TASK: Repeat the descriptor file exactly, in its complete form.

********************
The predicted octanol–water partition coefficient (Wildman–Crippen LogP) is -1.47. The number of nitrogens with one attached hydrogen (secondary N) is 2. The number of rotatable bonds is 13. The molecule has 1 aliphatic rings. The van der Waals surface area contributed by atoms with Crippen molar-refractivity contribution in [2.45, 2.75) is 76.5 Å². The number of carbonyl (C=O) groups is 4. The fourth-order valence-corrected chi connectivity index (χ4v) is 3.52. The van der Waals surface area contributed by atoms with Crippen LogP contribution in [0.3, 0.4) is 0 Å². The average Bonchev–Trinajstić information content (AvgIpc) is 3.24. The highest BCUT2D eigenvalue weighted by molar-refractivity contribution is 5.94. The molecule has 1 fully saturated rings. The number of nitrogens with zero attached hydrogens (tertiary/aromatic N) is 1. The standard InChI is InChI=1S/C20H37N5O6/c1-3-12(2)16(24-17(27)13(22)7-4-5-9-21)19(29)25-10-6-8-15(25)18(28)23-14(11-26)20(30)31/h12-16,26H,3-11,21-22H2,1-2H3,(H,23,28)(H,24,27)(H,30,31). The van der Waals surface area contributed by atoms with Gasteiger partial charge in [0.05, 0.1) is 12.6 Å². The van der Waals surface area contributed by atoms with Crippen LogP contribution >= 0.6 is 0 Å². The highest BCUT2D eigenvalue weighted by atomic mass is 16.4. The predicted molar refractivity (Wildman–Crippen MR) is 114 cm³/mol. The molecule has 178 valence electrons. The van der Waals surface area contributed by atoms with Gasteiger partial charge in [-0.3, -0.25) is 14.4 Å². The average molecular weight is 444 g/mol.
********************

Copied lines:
The predicted octanol–water partition coefficient (Wildman–Crippen LogP) is -1.47. The number of nitrogens with one attached hydrogen (secondary N) is 2. The number of rotatable bonds is 13. The molecule has 1 aliphatic rings. The van der Waals surface area contributed by atoms with Crippen molar-refractivity contribution in [2.45, 2.75) is 76.5 Å². The number of carbonyl (C=O) groups is 4. The fourth-order valence-corrected chi connectivity index (χ4v) is 3.52. The van der Waals surface area contributed by atoms with Crippen LogP contribution in [0.3, 0.4) is 0 Å². The average Bonchev–Trinajstić information content (AvgIpc) is 3.24. The highest BCUT2D eigenvalue weighted by molar-refractivity contribution is 5.94. The molecule has 1 fully saturated rings. The number of nitrogens with zero attached hydrogens (tertiary/aromatic N) is 1. The standard InChI is InChI=1S/C20H37N5O6/c1-3-12(2)16(24-17(27)13(22)7-4-5-9-21)19(29)25-10-6-8-15(25)18(28)23-14(11-26)20(30)31/h12-16,26H,3-11,21-22H2,1-2H3,(H,23,28)(H,24,27)(H,30,31). The van der Waals surface area contributed by atoms with Gasteiger partial charge in [0.05, 0.1) is 12.6 Å². The van der Waals surface area contributed by atoms with Crippen LogP contribution >= 0.6 is 0 Å². The highest BCUT2D eigenvalue weighted by atomic mass is 16.4. The predicted molar refractivity (Wildman–Crippen MR) is 114 cm³/mol. The molecule has 178 valence electrons. The van der Waals surface area contributed by atoms with Gasteiger partial charge in [-0.3, -0.25) is 14.4 Å². The average molecular weight is 444 g/mol.